Martin Williamson is executive editor of Cricinfo and managing editor of ESPN Digital Media in Europe, the Middle East and Africa
In this era of sponsored cars and luxury travel, few cricketers rely on public transport to get them to and from matches. But until the 1960s, counties travelled to anything other than local games by train. It was only the advent of the motorway network in the late 1950s that made coaches and then cars viable and affordable alternatives.
In 1921, Leicestershire's penultimate County Championship match was against Surrey at The Oval. While Leicestershire were bobbing along in the middle of the table, Surrey were hot on the heels of defending champions Middlesex and had everything to play for.
On the first day Surrey were bowled out for 228 but hit straight back to dismiss Leicestershire for 138. Second time around, Surrey declared on 244 for 4, leaving the visitors a stiff target of 335.
With an hour left to bat on the second evening, Leicestershire lost opener Ewart Astill shortly before the close and sent in wicketkeeper and lower-order batsman Tom Sidwell as nightwatchman. He did his job, and at the close Leicestershire were 21 for 1.
The following morning Sidwell failed to appear to resume his innings, and so John King, who would otherwise have batted at No. 3, was sent in to join not-out batsman Aubrey Sharp.
The session was well underway when Sidwell eventually arrived at The Oval. It emerged he had got hopelessly lost on the London Underground en route from his hotel to the ground. Suitably chastised, and relieved his captain was out in the middle and not closer at hand, Sidwell and his colleagues thought no more of it.
Behind the scenes there was frenetic activity. At lunch, when it emerged Sidwell was present and ready to bat if needed, Percy Fender, Surrey's captain, raised an objection with the umpires. He asked whether a batsman who was, although well, not present to continue his overnight innings should be considered out. The umpires said in their view he should, but asked for their views to be confirmed.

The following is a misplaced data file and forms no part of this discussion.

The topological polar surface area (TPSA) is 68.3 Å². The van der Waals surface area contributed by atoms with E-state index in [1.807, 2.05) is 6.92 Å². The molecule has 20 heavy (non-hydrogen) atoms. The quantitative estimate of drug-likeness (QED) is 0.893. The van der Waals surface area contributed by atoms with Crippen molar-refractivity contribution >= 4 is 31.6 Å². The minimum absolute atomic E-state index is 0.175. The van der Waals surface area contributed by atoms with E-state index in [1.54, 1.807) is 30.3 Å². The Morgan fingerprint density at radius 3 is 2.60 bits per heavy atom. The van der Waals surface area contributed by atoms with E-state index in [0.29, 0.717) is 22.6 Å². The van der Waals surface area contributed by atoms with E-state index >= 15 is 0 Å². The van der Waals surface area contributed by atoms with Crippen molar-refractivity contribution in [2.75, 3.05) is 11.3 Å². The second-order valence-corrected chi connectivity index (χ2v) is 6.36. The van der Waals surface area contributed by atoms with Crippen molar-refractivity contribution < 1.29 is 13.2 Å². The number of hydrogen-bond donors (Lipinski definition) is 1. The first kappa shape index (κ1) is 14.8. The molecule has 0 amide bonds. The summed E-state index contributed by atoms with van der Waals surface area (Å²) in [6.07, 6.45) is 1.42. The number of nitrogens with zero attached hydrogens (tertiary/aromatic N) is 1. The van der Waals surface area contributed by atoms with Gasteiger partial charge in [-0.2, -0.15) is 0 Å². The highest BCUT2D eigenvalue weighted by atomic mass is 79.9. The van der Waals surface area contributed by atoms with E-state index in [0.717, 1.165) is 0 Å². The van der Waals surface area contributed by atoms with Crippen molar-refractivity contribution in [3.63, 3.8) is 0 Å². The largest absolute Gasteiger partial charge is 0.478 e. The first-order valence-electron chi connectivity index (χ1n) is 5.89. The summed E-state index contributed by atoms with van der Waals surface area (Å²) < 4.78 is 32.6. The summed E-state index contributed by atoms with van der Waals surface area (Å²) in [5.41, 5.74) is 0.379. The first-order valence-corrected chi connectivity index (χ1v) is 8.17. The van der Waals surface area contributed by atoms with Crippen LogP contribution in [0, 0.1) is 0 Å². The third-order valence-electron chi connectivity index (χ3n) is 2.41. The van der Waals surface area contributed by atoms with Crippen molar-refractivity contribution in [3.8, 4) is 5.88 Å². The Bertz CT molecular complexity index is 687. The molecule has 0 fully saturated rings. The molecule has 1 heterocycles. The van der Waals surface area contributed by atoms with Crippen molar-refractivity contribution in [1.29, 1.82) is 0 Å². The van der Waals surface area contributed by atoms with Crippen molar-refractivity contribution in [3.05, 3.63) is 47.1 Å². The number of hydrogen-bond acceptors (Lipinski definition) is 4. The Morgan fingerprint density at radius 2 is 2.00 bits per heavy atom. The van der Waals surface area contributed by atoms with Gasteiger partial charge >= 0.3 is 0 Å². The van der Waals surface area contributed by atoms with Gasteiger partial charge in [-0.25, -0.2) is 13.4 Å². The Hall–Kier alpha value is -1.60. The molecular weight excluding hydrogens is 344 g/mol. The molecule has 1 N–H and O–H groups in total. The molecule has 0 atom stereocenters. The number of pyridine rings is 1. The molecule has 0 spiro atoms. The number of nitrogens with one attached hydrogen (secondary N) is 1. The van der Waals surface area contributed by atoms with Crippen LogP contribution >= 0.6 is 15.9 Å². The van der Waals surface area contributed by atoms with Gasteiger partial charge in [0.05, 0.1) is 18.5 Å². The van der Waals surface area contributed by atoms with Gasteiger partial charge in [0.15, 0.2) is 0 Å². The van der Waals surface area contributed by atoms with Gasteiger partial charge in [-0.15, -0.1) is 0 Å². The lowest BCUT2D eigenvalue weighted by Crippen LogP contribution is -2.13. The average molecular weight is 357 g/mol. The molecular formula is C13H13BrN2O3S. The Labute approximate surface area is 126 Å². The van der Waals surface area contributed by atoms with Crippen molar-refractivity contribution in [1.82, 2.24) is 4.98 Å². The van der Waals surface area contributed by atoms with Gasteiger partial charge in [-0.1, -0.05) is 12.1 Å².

Lionel Palairet, Surrey's secretary, proceeded to phone Francis Lacey, the secretary of the MCC, who agreed with the umpires, adding that were Fender to agree to Sidwell resuming then he could do so. Fender, not known for his relaxed attitude to such matters, refused, justifying his decision with the argument for Sidwell to bat against tired bowlers was "a concession which might have a material affect on such an important game".
"Fender, for all his manoeuvrings inside the laws, was a stickler for the proprieties," wrote Richard Streeton in Fender: A Biography, "and could be intolerant if he felt the other person or team had only themselves to blame."
What appeared at the time an academic issue became increasingly relevant in the hour after lunch, as Leicestershire gradually ate into their target, and when they reached 198 for 4 it appeared they might pull off a remarkable win, or failing that, escape with a draw. Either result would have finished Surrey's Championship ambitions.
But from there the innings fell away, as five wickets fell in half-an-hour, and the match concluded at the fall of Leicestershire's ninth wicket, leaving Sidwell in the records as being "Absent - Out". Surrey gained the win but it proved academic, as Middlesex, by virtue of victory over Kent, made sure of securing the Championship.
Fender's actions raised strong opinions on both sides in the newspapers. Some argued he was being unsporting, but the more widespread view was that he was well within his rights, especially given the importance of the match.
Five years to the day later, Sidwell got his revenge. Playing against Surrey at The Oval, he made sure he got to the ground on time, and hammered his maiden hundred, a career-best 105, batting at No. 9. Fender, however, still had the last laugh, dismissing him in both innings, as Surrey went on to win.
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